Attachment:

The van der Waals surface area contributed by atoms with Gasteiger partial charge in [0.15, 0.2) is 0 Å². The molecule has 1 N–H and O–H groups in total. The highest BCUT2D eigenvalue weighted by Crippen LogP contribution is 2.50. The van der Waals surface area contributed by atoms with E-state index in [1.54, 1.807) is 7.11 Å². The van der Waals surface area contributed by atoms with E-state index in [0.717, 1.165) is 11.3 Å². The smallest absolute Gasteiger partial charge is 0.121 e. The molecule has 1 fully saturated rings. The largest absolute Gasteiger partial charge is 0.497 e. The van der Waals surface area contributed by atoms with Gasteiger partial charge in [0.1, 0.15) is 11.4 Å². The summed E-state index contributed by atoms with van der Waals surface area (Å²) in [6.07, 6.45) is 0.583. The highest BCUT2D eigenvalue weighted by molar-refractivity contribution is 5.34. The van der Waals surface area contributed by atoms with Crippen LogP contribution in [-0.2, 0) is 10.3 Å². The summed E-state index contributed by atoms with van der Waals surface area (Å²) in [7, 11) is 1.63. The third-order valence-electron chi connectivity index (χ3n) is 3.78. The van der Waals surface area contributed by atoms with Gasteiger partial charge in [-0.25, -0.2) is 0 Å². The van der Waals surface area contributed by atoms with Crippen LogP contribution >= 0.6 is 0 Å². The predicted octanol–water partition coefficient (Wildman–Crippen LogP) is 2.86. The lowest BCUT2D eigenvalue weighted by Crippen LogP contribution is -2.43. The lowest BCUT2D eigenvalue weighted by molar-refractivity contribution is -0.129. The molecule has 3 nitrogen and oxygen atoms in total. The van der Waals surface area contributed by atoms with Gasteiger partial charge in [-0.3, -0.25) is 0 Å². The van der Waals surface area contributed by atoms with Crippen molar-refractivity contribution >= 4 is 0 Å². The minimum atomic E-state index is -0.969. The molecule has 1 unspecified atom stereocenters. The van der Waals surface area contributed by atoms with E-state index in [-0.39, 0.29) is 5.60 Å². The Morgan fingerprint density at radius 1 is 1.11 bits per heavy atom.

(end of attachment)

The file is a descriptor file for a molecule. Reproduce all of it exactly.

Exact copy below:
The van der Waals surface area contributed by atoms with Gasteiger partial charge in [0.15, 0.2) is 0 Å². The molecule has 1 N–H and O–H groups in total. The highest BCUT2D eigenvalue weighted by Crippen LogP contribution is 2.50. The van der Waals surface area contributed by atoms with E-state index in [1.54, 1.807) is 7.11 Å². The van der Waals surface area contributed by atoms with E-state index in [0.717, 1.165) is 11.3 Å². The smallest absolute Gasteiger partial charge is 0.121 e. The molecule has 1 fully saturated rings. The largest absolute Gasteiger partial charge is 0.497 e. The van der Waals surface area contributed by atoms with Gasteiger partial charge in [0.1, 0.15) is 11.4 Å². The summed E-state index contributed by atoms with van der Waals surface area (Å²) in [6.07, 6.45) is 0.583. The highest BCUT2D eigenvalue weighted by molar-refractivity contribution is 5.34. The van der Waals surface area contributed by atoms with Crippen LogP contribution in [-0.2, 0) is 10.3 Å². The summed E-state index contributed by atoms with van der Waals surface area (Å²) in [7, 11) is 1.63. The third-order valence-electron chi connectivity index (χ3n) is 3.78. The van der Waals surface area contributed by atoms with Gasteiger partial charge in [-0.25, -0.2) is 0 Å². The van der Waals surface area contributed by atoms with Crippen LogP contribution >= 0.6 is 0 Å². The predicted octanol–water partition coefficient (Wildman–Crippen LogP) is 2.86. The lowest BCUT2D eigenvalue weighted by Crippen LogP contribution is -2.43. The lowest BCUT2D eigenvalue weighted by molar-refractivity contribution is -0.129. The molecule has 3 nitrogen and oxygen atoms in total. The van der Waals surface area contributed by atoms with Gasteiger partial charge in [-0.3, -0.25) is 0 Å². The van der Waals surface area contributed by atoms with Crippen molar-refractivity contribution >= 4 is 0 Å². The minimum atomic E-state index is -0.969. The molecule has 1 unspecified atom stereocenters. The van der Waals surface area contributed by atoms with E-state index in [-0.39, 0.29) is 5.60 Å². The Morgan fingerprint density at radius 1 is 1.11 bits per heavy atom.